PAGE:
British prime minister David Cameron must take “real action” to crack down on offshore tax havens, opposition figures have demanded after a massive data leak exposed the scale of efforts by the rich and powerful to hide assets.
Mr Cameron’s late father was reported to be among names, including those of six British peers, three ex-Tory MPs and political party donors, named in relation to investments set up by Panamanian law firm Mossack Fonseca.
Downing St said it was a “private matter” whether the Cameron family still had funds in offshore investments and insisted Mr Cameron was in the vanguard of efforts to increase the transparency of tax deals.
But he was accused by opposition parties of failing to follow through with promises to force reform in UK crown dependencies and overseas territories which act as tax havens and faced calls for a full independent investigation.
HM Revenue and Customs has approached the International Consortium of Investigative Journalists for access to the data and said it would “act on it swiftly and appropriately” if there was any wrongdoing.
While there is nothing illegal about using offshore companies, the disclosures have intensified calls for international reform of the way tax havens are able to operate and claims of large-scale money laundering.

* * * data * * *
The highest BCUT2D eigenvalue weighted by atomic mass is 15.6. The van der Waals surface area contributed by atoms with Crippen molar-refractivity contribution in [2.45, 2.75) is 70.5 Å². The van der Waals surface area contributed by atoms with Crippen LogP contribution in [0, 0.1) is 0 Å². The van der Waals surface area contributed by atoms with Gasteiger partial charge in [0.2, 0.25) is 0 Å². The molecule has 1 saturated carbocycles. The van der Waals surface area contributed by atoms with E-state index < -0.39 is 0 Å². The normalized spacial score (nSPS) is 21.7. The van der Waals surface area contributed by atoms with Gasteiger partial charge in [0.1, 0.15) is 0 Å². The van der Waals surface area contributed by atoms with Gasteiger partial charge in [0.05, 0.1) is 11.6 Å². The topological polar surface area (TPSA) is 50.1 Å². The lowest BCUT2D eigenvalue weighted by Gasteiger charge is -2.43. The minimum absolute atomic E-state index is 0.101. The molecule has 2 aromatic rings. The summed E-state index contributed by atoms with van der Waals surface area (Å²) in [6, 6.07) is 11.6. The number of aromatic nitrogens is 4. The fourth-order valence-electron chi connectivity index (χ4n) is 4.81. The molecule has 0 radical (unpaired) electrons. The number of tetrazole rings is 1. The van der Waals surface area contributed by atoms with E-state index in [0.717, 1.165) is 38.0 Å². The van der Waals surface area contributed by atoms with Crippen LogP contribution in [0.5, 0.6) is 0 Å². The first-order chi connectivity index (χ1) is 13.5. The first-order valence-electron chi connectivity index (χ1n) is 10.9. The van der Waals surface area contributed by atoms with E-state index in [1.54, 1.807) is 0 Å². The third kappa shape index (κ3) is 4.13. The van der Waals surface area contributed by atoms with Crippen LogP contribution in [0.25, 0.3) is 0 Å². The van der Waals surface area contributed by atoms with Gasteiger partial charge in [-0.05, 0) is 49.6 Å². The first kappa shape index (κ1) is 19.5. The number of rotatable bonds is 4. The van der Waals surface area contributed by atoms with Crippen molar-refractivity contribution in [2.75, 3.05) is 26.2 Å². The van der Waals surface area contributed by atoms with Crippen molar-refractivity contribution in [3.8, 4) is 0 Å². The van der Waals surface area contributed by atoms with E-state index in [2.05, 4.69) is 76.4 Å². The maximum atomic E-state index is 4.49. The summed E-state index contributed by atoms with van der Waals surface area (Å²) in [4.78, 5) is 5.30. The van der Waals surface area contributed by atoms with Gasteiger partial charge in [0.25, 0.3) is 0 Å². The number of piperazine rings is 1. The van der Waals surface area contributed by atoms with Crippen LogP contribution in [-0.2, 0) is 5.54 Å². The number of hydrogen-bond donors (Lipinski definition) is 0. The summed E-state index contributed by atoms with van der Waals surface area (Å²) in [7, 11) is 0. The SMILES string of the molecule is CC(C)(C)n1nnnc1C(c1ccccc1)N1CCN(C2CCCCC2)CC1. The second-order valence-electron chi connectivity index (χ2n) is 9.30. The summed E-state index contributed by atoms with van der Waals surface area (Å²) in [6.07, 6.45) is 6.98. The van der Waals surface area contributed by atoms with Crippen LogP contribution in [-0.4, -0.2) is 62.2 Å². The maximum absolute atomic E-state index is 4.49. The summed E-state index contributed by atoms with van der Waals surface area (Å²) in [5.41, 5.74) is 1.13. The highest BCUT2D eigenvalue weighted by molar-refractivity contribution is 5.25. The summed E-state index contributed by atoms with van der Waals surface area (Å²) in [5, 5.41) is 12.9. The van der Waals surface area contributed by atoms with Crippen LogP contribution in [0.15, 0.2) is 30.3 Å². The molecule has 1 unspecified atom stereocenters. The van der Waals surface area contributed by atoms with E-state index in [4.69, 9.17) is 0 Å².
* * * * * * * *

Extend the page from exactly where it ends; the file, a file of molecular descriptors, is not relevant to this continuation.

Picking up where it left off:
Mr Cameron has been a vocal advocate of reform and legislation forcing British companies to disclose who owns and benefits from their activities which comes into force in June.
Despite several years of pressure however, few UK crown dependencies and overseas territories, which are said to make up a large part of the tax havens referred to in the papers, have taken concrete action to open up the books.
He faces pressure to secure progress at an international summit on tackling corruption which he will chair in London in May and where the use of offshore tax havens to escape scrutiny will be high on the agenda.
Asked if Mr Cameron was prepared to legislate if there was continued inaction, the PM’s official spokeswoman said: “He rules nothing out. The work with them continues.”
British foreign secretary Philip Hammond, who recently met the Panamanian vice-president to discuss the issue, insisted “significant progress” was being made.
“It’s always interesting when information like this leaks because it reminds people who are up to no good how fragile and how vulnerable they make themselves by indulging in this kind of activity,” he told the BBC.
“This is a key agenda for the prime minister.”
British shadow chancellor John McDonnell said not enough had been achieved.
“Cameron promised and has failed to end tax secrecy and crack down on ‘morally unacceptable’ offshore schemes,” he said. “Real action is now needed.”
Ian Cameron’s use of the firm to help shield investments from UK tax as he built up a significant legacy, part of which was inherited by Mr Cameron, had been previously disclosed but further adds to the pressure on the PM.
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